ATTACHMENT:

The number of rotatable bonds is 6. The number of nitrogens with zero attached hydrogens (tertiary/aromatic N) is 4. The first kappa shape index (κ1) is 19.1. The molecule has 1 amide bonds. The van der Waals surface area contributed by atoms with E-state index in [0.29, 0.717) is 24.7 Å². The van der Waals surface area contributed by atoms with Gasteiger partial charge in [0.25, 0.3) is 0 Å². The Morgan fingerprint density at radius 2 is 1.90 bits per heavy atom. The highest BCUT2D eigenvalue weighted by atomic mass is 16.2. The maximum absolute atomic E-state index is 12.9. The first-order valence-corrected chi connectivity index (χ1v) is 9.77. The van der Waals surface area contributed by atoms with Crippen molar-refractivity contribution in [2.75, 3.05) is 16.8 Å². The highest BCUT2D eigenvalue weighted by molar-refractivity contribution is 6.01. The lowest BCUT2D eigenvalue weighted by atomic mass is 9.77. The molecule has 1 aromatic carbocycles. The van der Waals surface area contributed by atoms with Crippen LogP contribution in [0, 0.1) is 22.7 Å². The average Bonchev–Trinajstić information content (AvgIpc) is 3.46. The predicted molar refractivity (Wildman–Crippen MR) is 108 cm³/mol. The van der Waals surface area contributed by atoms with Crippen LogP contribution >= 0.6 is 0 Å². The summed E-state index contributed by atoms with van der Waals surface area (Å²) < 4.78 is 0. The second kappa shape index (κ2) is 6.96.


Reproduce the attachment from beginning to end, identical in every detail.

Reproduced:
The number of rotatable bonds is 6. The number of nitrogens with zero attached hydrogens (tertiary/aromatic N) is 4. The first kappa shape index (κ1) is 19.1. The molecule has 1 amide bonds. The van der Waals surface area contributed by atoms with E-state index in [0.29, 0.717) is 24.7 Å². The van der Waals surface area contributed by atoms with Gasteiger partial charge in [0.25, 0.3) is 0 Å². The Morgan fingerprint density at radius 2 is 1.90 bits per heavy atom. The highest BCUT2D eigenvalue weighted by atomic mass is 16.2. The maximum absolute atomic E-state index is 12.9. The first-order valence-corrected chi connectivity index (χ1v) is 9.77. The van der Waals surface area contributed by atoms with Crippen molar-refractivity contribution in [2.75, 3.05) is 16.8 Å². The highest BCUT2D eigenvalue weighted by molar-refractivity contribution is 6.01. The lowest BCUT2D eigenvalue weighted by atomic mass is 9.77. The molecule has 1 aromatic carbocycles. The van der Waals surface area contributed by atoms with Crippen LogP contribution in [0, 0.1) is 22.7 Å². The average Bonchev–Trinajstić information content (AvgIpc) is 3.46. The predicted molar refractivity (Wildman–Crippen MR) is 108 cm³/mol. The van der Waals surface area contributed by atoms with Crippen LogP contribution >= 0.6 is 0 Å². The summed E-state index contributed by atoms with van der Waals surface area (Å²) < 4.78 is 0. The second kappa shape index (κ2) is 6.96.